" The doctrine of accomplice liability embodied in section 562.041.1(2) comprehends any of a potentially wide variety of actions intended by an individual to assist another in criminal conduct." Barnum, 14 S.W.3d at 591 (citation omitted). However, the evidence must establish that, " with the purpose to promote the offense, [an accomplice] aided or encouraged another person's conduct that constituted the offense." State v. Wilson, 359 S.W.3d 60, 67 (Mo. App. W.D. 2011) (emphasis added). Key to accomplice liability, therefore, is that conduct without the requisite culpable mental state is not sufficient to support a conviction. State v. Holmquest, 243 S.W.3d 444, 449 (Mo. App. W.D. 2007) (holding that the required culpable mental state of an accomplice is that the accomplice acted with the purpose to promote the commission of the offense for which he is being held liable). Missouri cases characterize conduct coupled with the requisite mens rea --that is, the purpose to promote the principal's commission of a crime--as " affirmative participation." State v. Clay, 975 S.W.2d 121, 139 (Mo. banc 1998), cert. denied, 525 U.S. 1085, 119 S.Ct. 834, 142 L.Ed.2d 690 (1999).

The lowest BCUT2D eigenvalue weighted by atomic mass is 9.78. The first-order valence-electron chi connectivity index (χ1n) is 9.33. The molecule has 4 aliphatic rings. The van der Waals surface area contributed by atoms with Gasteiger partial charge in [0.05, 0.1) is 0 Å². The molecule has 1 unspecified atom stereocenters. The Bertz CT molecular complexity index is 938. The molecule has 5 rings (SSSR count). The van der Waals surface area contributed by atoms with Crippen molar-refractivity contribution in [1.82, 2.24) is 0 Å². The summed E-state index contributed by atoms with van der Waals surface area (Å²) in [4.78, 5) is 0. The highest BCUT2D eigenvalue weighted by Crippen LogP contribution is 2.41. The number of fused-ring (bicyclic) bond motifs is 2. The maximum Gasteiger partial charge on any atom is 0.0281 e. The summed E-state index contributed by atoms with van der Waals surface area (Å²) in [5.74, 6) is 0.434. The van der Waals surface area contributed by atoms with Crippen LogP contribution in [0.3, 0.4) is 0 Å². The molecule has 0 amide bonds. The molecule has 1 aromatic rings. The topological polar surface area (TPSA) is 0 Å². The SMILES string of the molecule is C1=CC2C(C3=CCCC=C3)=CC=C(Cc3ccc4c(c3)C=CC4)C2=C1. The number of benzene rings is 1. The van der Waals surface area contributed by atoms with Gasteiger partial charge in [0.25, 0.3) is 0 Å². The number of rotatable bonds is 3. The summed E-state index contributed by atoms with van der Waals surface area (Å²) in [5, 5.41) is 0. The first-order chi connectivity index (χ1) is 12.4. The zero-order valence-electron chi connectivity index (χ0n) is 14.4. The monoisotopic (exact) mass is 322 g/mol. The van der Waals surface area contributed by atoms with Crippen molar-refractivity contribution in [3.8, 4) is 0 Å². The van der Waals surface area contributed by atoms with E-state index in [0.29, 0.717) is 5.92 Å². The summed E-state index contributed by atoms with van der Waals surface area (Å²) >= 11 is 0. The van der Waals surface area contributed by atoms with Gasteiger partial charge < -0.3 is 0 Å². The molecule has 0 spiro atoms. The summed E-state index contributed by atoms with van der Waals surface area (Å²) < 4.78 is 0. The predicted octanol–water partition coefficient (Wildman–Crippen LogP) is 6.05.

" Any evidence, either direct or circumstantial, that shows affirmative participation in aiding the principal to commit the crime is sufficient to support a conviction." State v. Smith, 108 S.W.3d 714, 719 (Mo. App. W.D. 2003). " Affirmative participation may be proven by inference." State v. Williams, 409 S.W.3d 460, 468 (Mo. App. W.D. 2013). " Circumstances that may support the inference of an accomplice's affirmative participation include 'presence at the crime scene; flight therefrom; association or companionship with others involved before, during, and after the crime; conduct before and after the offense; knowledge; motive; and a defendant's attempt to cover up his involvement.'" [6] Id. (quoting Smith, 108 S.W.3d at 719) (emphasis added). The accomplice must embark " 'upon a course of criminal conduct with others,'" making him " 'responsible for those crimes which he could reasonably anticipate would be a part of that conduct.'" State v. Robinson, 196 S.W.3d 567, 570 (Mo. App. S.D. 2006) (quoting State v. Workes, 689 S.W.2d 782, 785 (Mo. App. E.D. 1985) (emphasis added)). However, " [n]o particular physical act is necessary in order to [support accomplice liability]." State v. Richardson, 923 S.W.2d 301, 317 (Mo. banc 1996).